October 1, 2014

Harsher punishment for predator teachers

10-1-2014 Florida:

32 new laws go into effect including Stop Harassing Underage Teens Act

Thirty two new laws passed by the 2014 Florida legislative session and signed by Gov. Rick Scott got into effect Wednesday. One of the new laws will bring stricter penalties for school officials who take advantage of students sexually.

This law was actually introduced by a group of high school students who wanted to crack down on teacher predators. Local attorney Gene Nichols said this law will affect not just school teachers, but any authority figure at a school.

Nichols said with this new law a charge can be upgraded or reclassified from a third degree felony to a second degree and a second degree to a first degree, meaning stricter punishment.

"As long as it helps someone, if it keeps a young person or two or 10 from this happening to them, then the law is well worth it," said Nichols.

About 50 teachers a year lose their licenses in Florida because of sexual misconduct with students, and with the new laws, those crimes could carry much more jail time and higher fines, and in certain cases, possibly a life sentence Nichols hopes this law sends a strong message.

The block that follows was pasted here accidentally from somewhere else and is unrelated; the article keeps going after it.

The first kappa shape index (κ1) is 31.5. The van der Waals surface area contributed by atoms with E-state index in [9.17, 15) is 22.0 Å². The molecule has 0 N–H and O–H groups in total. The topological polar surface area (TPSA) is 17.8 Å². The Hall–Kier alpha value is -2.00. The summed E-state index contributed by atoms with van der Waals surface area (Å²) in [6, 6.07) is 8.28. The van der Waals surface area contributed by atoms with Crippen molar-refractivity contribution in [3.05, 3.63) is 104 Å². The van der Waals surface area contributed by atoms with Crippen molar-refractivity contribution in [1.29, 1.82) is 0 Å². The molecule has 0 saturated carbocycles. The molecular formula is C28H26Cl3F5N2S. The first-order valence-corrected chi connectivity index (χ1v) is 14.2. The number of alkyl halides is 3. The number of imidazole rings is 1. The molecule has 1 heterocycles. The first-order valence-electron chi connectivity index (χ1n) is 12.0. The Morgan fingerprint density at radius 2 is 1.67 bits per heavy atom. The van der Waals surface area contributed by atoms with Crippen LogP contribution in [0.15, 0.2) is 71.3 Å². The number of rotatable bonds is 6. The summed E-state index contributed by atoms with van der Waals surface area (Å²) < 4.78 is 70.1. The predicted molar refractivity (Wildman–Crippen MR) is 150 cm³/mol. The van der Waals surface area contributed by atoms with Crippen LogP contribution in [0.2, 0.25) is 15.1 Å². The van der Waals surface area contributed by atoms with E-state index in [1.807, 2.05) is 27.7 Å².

"It has put teachers and school officials on notice that if you were to commit a crime against a student, a child who happens to also be a student, the punishments are now more harsh than what they have before," said Nichols.

The law is called the Stop Harassing Underage Teens Act and was created by students from a Tampa High School. Nichols says the law likely won't affect first degree felony charges but will allow a second or third degree felony charge to be reclassified to a higher charge.

"Kudos to the young people who brought this to legislature to help enforce and make tougher penalties for people who sexually abuse a student," said Nichols. ..Continued.. by Elizabeth Campbell,

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